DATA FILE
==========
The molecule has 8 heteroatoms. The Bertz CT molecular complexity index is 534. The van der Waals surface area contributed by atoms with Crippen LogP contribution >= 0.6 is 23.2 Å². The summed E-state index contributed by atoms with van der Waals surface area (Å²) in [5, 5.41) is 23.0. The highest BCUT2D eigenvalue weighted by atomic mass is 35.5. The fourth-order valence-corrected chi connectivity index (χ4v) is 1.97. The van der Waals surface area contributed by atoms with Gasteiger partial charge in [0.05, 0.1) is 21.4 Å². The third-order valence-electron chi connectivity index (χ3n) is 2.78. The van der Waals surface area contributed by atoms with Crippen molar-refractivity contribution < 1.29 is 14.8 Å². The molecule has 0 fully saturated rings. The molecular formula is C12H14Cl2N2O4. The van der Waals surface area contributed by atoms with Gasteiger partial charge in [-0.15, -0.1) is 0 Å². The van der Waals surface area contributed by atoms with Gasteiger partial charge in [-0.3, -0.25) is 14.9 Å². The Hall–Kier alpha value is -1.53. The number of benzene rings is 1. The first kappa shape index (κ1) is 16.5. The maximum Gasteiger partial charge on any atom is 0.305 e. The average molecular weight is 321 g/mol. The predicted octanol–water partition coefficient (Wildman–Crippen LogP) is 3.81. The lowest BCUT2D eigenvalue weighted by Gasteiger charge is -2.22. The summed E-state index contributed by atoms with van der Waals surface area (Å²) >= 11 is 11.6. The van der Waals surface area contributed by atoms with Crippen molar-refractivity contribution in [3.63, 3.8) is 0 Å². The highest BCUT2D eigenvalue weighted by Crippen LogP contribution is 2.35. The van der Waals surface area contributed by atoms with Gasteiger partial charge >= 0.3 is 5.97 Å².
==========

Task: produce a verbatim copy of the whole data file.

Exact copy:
The molecule has 8 heteroatoms. The Bertz CT molecular complexity index is 534. The van der Waals surface area contributed by atoms with Crippen LogP contribution >= 0.6 is 23.2 Å². The summed E-state index contributed by atoms with van der Waals surface area (Å²) in [5, 5.41) is 23.0. The highest BCUT2D eigenvalue weighted by atomic mass is 35.5. The fourth-order valence-corrected chi connectivity index (χ4v) is 1.97. The van der Waals surface area contributed by atoms with Gasteiger partial charge in [0.05, 0.1) is 21.4 Å². The third-order valence-electron chi connectivity index (χ3n) is 2.78. The van der Waals surface area contributed by atoms with Crippen molar-refractivity contribution < 1.29 is 14.8 Å². The molecule has 0 fully saturated rings. The molecular formula is C12H14Cl2N2O4. The van der Waals surface area contributed by atoms with Gasteiger partial charge in [-0.15, -0.1) is 0 Å². The van der Waals surface area contributed by atoms with Gasteiger partial charge in [-0.3, -0.25) is 14.9 Å². The Hall–Kier alpha value is -1.53. The number of benzene rings is 1. The first kappa shape index (κ1) is 16.5. The maximum Gasteiger partial charge on any atom is 0.305 e. The average molecular weight is 321 g/mol. The predicted octanol–water partition coefficient (Wildman–Crippen LogP) is 3.81. The lowest BCUT2D eigenvalue weighted by Gasteiger charge is -2.22. The summed E-state index contributed by atoms with van der Waals surface area (Å²) >= 11 is 11.6. The van der Waals surface area contributed by atoms with Crippen molar-refractivity contribution in [3.63, 3.8) is 0 Å². The highest BCUT2D eigenvalue weighted by Crippen LogP contribution is 2.35. The van der Waals surface area contributed by atoms with Gasteiger partial charge >= 0.3 is 5.97 Å².